This section of the Washington Visitors Network
focuses on the southeast region of Washington. The southeast region of Washington State stretches from the Washington-Idaho
border to the outskirts of Wenatchee-Snoqualmie National Forest. Dominated by some of the Northwest's driest countryside, it is rich in geological landmarks.
The Columbia Basin, one of the highest lava plateaus in the world, blankets much of the region, rising in some places to more than 1,500 feet in elevation. At the region's southern border, the Columbia River weaves a route toward the Pacific Ocean, framing the fertile lush valleys and windswept fields that serve as the breadbasket for much of Washington State.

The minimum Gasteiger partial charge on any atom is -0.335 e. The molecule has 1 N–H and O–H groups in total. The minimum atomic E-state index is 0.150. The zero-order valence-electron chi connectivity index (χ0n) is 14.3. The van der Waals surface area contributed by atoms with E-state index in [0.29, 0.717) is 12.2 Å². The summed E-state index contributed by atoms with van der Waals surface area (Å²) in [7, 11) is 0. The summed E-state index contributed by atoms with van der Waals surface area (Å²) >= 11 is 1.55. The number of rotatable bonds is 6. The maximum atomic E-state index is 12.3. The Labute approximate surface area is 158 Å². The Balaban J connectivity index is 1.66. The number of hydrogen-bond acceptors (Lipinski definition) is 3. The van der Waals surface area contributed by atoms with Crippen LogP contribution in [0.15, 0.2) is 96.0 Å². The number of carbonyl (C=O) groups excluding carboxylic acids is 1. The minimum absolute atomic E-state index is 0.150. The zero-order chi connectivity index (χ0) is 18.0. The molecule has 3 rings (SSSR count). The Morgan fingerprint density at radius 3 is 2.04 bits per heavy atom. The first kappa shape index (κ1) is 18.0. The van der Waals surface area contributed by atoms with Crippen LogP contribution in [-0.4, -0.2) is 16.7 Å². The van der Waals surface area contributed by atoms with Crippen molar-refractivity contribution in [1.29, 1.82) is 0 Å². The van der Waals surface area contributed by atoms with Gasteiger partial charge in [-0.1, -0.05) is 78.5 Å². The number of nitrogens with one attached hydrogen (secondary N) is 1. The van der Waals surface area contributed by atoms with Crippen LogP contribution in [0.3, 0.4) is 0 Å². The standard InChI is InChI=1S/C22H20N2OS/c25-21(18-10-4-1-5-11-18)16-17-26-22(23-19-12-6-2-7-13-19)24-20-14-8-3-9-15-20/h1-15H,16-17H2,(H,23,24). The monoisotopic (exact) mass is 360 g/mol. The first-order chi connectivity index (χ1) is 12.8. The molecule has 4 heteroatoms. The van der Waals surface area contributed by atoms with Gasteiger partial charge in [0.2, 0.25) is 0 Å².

Populated by dozens of small and mid-size towns that were founded by pioneer families, the Southeast region is known both for its remote rural communities and its growing tri-city area. Kennewick, Richland and Pasco make up the region's metropolitan center. Smaller towns, like Moses Lake and Ritzville support several critical agricultural markets.
The Columbia Basin, the state's warmest, driest region is the place to go birding. You can see pelicans and cormorants at the Potholes Reservoir, or birds of prey in the red cliffs above Crab Creek Coulee, near Beverly.